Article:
The prehistoric background of the Americas is often referred to as the “Pliocene”. While archaeology is the main source of information about prehistory, some scholars have been using evidence from natural and social sciences to further their knowledge of prehistoric life. The advocates of a “deep history” have articulated this concept and argue for the use of multiple sources. The prehistoric background of the Americas is a crucial piece of our understanding of human history.
Although these hunter-gatherers may not have had modern political structures, they probably did have some kind of social organization. They likely recognized the difference between different groups, and those with more material possessions would be seen as superior in power and wealth. Throughout history, societies have been characterized by social differentiation. Here are some examples of this. Listed below are a few examples of prehistoric societies:
Neanderthal Man is believed to have been in existence for around 200,000 BCE. The Neanderthals had brains that measured 1500 cc – larger than modern man’s. While cranial capacity is a good guide to the human intellect, internal brain architecture is even more important. Neanderthals may have carved the famous figurines and cupules found in Blombos cave in South Africa. Similarly, they may have engraved images onto ochre stones in the Dordogne rock shelter.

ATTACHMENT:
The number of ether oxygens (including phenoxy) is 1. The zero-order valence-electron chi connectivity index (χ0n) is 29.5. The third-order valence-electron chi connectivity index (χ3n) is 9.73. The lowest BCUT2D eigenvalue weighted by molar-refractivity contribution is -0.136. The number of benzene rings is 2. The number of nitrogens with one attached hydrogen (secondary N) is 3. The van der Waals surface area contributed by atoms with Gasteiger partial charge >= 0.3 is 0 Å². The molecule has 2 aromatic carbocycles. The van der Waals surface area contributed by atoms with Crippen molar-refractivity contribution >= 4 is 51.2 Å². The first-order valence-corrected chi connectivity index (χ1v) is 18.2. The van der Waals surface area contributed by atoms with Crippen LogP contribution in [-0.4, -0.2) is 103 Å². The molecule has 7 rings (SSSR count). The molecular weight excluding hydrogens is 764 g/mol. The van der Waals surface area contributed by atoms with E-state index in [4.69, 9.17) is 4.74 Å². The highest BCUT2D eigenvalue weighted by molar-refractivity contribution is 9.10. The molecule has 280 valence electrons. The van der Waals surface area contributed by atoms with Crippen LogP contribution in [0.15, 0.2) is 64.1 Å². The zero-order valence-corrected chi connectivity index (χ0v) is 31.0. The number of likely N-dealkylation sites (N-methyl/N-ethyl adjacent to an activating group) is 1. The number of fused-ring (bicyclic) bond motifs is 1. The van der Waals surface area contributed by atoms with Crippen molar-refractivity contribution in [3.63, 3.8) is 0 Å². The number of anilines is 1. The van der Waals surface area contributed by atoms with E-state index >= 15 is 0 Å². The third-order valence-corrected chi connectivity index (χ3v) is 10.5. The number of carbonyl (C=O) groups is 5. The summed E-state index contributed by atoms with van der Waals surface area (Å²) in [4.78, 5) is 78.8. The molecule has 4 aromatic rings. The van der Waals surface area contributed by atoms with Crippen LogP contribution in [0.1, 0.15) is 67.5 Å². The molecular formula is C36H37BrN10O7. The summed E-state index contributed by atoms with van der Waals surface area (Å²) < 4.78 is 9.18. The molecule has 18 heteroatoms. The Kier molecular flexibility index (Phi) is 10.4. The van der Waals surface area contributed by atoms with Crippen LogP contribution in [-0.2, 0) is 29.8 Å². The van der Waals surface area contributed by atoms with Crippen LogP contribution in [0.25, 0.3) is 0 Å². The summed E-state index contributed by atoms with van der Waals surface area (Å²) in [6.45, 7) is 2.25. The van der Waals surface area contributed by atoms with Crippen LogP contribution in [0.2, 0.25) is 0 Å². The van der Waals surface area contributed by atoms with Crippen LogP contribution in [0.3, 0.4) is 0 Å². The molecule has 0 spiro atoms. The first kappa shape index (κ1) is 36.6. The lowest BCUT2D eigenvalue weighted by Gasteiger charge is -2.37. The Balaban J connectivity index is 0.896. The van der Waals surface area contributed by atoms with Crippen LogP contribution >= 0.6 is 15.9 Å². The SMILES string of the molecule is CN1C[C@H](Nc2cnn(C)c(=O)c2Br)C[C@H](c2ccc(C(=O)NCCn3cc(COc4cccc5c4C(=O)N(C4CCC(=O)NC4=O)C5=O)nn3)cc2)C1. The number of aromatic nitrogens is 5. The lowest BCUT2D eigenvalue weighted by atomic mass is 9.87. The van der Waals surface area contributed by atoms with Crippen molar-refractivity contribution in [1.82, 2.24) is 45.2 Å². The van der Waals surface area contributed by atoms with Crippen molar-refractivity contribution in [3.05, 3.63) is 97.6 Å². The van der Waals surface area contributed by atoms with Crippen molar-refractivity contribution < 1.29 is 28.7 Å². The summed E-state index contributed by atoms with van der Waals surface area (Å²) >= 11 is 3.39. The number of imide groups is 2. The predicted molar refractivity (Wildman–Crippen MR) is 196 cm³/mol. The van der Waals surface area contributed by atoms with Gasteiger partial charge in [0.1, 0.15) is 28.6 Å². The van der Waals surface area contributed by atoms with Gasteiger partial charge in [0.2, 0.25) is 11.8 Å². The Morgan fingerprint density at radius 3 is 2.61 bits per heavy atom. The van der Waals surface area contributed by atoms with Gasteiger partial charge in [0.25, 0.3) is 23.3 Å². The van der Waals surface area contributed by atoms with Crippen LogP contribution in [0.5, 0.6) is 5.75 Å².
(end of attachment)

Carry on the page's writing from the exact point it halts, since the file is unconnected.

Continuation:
There are four major periods in the evolution of human civilizations. The earliest of these periods is called the Paleolithic, which begins with the first use of stone tools. The Middle and Upper Paleolithic periods are the shortest. In Africa, the Upper Paleolithic is known as the late Stone Age, or Late Stone Age. During this period, the first human paintings and sculpture were created. During this time, the evolution of agriculture was largely completed.